Greece warns European Union is not fit to cope with looming ‘major migration crisis’

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Its migration minister said the bloc must attempt to stop people from fleeing the conflict in Afghanistan to stem the flow of would-be asylum seekers. Notis Mitarachi ramped up his calls to follow through with the deportations of Afghan migrants that have failed with asylum bids. The Greek was amongst a group of ministers from five other EU nations that said ending returns “would send the wrong message”.

He said: “It would lead to more people trying to leave and come to the European Union.”

Mr Mitarachi has suggested that the EU should offer more support to Turkey to help relieve the pressures of more migrant arrivals from Afghanistan.

He also raised questions over whether the bloc would be able to deal with another migration crisis.

“Absolutely not, the EU is not ready and does not have the capacity to handle another major migration crisis,” he said.

Greece was at the frontline of Europe’s migration crisis some six years ago.

Almost a million people, mostly from Syria, Afghanistan and Iraq landed on its outlying island after the dangerous crossing from Turkey’s shores in makeshift boats.

And now many EU governments are concerned that the Taliban’s advance in Afghanistan could trigger a new wave of arrivals.

Mr Mitarachi said: ‘We are concerned about the implications of the deterioration in Afghanistan and that’s whit is very critical and very important for the European Union to be proactive in preventing such a crisis.”

The EU, however, faces a fight on two fronts to stem the flows of illegal migration into the bloc.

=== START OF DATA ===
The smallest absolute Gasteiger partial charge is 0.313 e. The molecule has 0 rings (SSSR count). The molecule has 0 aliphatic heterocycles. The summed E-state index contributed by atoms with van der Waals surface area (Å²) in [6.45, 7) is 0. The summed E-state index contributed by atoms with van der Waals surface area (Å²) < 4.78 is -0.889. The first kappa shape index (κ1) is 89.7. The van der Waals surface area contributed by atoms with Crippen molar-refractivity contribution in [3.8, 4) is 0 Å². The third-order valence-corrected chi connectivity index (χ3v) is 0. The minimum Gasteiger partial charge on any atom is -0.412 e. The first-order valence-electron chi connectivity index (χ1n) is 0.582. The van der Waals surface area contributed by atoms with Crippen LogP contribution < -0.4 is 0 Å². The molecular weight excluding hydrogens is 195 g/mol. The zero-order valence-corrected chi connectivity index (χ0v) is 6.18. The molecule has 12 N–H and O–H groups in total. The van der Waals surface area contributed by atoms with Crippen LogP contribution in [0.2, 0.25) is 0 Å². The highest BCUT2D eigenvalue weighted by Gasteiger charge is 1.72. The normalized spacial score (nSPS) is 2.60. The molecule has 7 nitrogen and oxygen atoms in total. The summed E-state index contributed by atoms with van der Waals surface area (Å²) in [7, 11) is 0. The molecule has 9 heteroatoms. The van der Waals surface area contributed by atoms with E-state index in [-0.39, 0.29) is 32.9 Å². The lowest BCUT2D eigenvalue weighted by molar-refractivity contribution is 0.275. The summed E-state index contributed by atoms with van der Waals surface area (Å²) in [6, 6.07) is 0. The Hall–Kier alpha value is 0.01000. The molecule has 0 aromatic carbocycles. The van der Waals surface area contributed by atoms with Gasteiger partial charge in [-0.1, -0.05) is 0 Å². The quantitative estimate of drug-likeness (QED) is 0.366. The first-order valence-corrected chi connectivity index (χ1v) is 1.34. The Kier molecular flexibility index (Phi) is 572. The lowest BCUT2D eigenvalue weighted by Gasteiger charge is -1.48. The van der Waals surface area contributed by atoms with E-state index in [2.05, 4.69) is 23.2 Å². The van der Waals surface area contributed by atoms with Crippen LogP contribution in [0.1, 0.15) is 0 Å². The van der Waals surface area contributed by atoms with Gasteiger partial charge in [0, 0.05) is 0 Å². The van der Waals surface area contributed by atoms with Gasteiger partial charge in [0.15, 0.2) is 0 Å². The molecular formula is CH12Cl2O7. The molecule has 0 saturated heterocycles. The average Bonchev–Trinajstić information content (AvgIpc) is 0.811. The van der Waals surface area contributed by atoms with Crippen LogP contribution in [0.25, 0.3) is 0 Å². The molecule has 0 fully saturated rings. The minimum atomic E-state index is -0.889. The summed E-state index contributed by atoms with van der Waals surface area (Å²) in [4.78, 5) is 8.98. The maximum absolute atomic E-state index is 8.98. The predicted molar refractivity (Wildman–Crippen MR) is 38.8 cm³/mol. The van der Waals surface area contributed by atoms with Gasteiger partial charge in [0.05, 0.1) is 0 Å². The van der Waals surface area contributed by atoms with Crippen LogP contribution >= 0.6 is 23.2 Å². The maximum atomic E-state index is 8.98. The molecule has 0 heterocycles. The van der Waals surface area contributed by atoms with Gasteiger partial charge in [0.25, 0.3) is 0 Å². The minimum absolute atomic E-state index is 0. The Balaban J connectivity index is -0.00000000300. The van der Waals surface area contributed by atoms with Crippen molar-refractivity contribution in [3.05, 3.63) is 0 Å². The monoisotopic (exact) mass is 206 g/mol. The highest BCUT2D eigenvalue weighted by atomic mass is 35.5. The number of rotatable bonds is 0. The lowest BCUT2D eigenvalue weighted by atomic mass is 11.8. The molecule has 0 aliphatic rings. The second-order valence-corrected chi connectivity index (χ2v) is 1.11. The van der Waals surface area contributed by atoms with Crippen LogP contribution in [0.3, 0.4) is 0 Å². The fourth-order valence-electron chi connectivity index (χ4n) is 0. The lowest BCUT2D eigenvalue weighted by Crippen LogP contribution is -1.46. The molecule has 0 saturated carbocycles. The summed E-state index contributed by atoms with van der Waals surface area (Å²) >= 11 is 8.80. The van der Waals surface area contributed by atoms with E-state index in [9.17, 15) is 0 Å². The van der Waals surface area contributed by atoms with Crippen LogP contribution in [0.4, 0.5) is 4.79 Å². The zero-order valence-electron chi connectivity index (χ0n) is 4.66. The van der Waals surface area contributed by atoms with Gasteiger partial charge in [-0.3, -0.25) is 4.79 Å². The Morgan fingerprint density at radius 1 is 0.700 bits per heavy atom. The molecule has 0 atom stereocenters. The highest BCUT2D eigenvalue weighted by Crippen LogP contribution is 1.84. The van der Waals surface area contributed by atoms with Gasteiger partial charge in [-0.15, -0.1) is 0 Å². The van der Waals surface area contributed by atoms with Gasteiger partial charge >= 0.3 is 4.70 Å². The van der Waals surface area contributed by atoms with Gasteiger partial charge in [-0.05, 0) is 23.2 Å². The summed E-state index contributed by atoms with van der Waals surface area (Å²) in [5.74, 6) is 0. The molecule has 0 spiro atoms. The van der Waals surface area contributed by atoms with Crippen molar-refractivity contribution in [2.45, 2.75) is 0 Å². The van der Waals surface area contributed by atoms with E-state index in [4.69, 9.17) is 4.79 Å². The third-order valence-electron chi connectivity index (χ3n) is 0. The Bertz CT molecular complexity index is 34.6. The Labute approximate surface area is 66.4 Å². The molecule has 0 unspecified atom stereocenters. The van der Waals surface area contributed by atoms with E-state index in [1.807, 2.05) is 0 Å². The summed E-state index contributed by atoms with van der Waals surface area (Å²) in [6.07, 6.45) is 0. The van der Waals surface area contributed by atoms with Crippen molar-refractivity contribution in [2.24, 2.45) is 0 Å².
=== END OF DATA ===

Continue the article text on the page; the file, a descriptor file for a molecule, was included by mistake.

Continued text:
Its borders with Belarus have proven to be a tricky prospect to deal with when President Alexander Lukashenko has been accused of helping facilitate people’s journeys to the EU.

He has allowed flights to land from Turkey and Iraq, and has not offered much opposition to allowing arrivals to move to the EU’s borders.

Lithuania and Poland have called for EU aid to help tackle the situation as thousands of people arrive each week.

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Local officials in Lithuania have now reported more than 4,110 people have illegally crossed into their country via Belarus.

A joint letter from Austria, Belgium, Cyprus, the Czech Republic, Germany, Denmark, Greece, Lithuania and the Netherlands called on the EU Commission to response to “these tactics”.

The group of nations said the use of illegal immigration to fight battles is a “new trend” in geopolitics.

Belarusian president Lukashenko, Europe’s last dictator, has previously been accused of waging a “hybrid war” against the EU.

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In response to the growing number of migrant crossings into Lithuania, Brussels has offered £31 million in support to the eastern state.

The cash will be used to set up shelters, offer medical care and process asylum cases.

Lithuanian premier Ingrida Simonyte told the Politico website: “We appreciate the initial Commission’s assistance for tackling organised irregular migration to Europe via the eastern EU border.”

“All our efforts are and shall be addressed to protecting the EU from the networks of people smugglers.”

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